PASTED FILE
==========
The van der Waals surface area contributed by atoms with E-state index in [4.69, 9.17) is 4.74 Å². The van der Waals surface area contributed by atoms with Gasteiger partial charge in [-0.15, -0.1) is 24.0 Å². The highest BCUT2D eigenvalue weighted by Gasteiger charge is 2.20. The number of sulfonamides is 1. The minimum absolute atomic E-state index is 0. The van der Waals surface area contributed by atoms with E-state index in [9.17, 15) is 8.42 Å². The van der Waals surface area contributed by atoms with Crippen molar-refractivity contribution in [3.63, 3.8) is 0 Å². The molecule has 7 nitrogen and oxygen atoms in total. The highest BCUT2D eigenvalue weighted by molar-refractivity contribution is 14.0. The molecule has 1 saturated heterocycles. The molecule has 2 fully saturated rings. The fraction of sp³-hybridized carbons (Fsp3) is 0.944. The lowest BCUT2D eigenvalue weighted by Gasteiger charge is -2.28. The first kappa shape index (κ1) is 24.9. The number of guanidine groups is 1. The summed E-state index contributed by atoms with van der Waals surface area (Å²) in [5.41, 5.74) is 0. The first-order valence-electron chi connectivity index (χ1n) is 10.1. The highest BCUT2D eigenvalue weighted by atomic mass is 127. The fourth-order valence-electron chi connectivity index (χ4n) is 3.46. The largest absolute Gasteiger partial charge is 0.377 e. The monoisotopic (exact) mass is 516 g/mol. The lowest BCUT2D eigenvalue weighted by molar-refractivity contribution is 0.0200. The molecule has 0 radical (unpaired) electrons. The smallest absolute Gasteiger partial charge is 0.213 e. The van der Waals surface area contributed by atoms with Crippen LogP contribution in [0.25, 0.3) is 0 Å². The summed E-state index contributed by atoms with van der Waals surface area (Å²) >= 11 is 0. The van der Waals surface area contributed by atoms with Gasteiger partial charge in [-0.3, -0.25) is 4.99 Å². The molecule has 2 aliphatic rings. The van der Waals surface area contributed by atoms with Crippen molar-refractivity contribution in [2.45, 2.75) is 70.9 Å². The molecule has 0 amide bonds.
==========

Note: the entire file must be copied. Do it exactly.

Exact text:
The van der Waals surface area contributed by atoms with E-state index in [4.69, 9.17) is 4.74 Å². The van der Waals surface area contributed by atoms with Gasteiger partial charge in [-0.15, -0.1) is 24.0 Å². The highest BCUT2D eigenvalue weighted by Gasteiger charge is 2.20. The number of sulfonamides is 1. The minimum absolute atomic E-state index is 0. The van der Waals surface area contributed by atoms with E-state index in [9.17, 15) is 8.42 Å². The van der Waals surface area contributed by atoms with Crippen molar-refractivity contribution in [3.63, 3.8) is 0 Å². The molecule has 7 nitrogen and oxygen atoms in total. The highest BCUT2D eigenvalue weighted by molar-refractivity contribution is 14.0. The molecule has 1 saturated heterocycles. The molecule has 2 fully saturated rings. The fraction of sp³-hybridized carbons (Fsp3) is 0.944. The lowest BCUT2D eigenvalue weighted by Gasteiger charge is -2.28. The first kappa shape index (κ1) is 24.9. The number of guanidine groups is 1. The summed E-state index contributed by atoms with van der Waals surface area (Å²) in [5.41, 5.74) is 0. The first-order valence-electron chi connectivity index (χ1n) is 10.1. The highest BCUT2D eigenvalue weighted by atomic mass is 127. The fourth-order valence-electron chi connectivity index (χ4n) is 3.46. The largest absolute Gasteiger partial charge is 0.377 e. The monoisotopic (exact) mass is 516 g/mol. The lowest BCUT2D eigenvalue weighted by molar-refractivity contribution is 0.0200. The molecule has 0 radical (unpaired) electrons. The smallest absolute Gasteiger partial charge is 0.213 e. The van der Waals surface area contributed by atoms with Crippen LogP contribution in [0.25, 0.3) is 0 Å². The summed E-state index contributed by atoms with van der Waals surface area (Å²) >= 11 is 0. The van der Waals surface area contributed by atoms with Gasteiger partial charge in [-0.3, -0.25) is 4.99 Å². The molecule has 2 aliphatic rings. The van der Waals surface area contributed by atoms with Crippen molar-refractivity contribution in [2.45, 2.75) is 70.9 Å². The molecule has 0 amide bonds.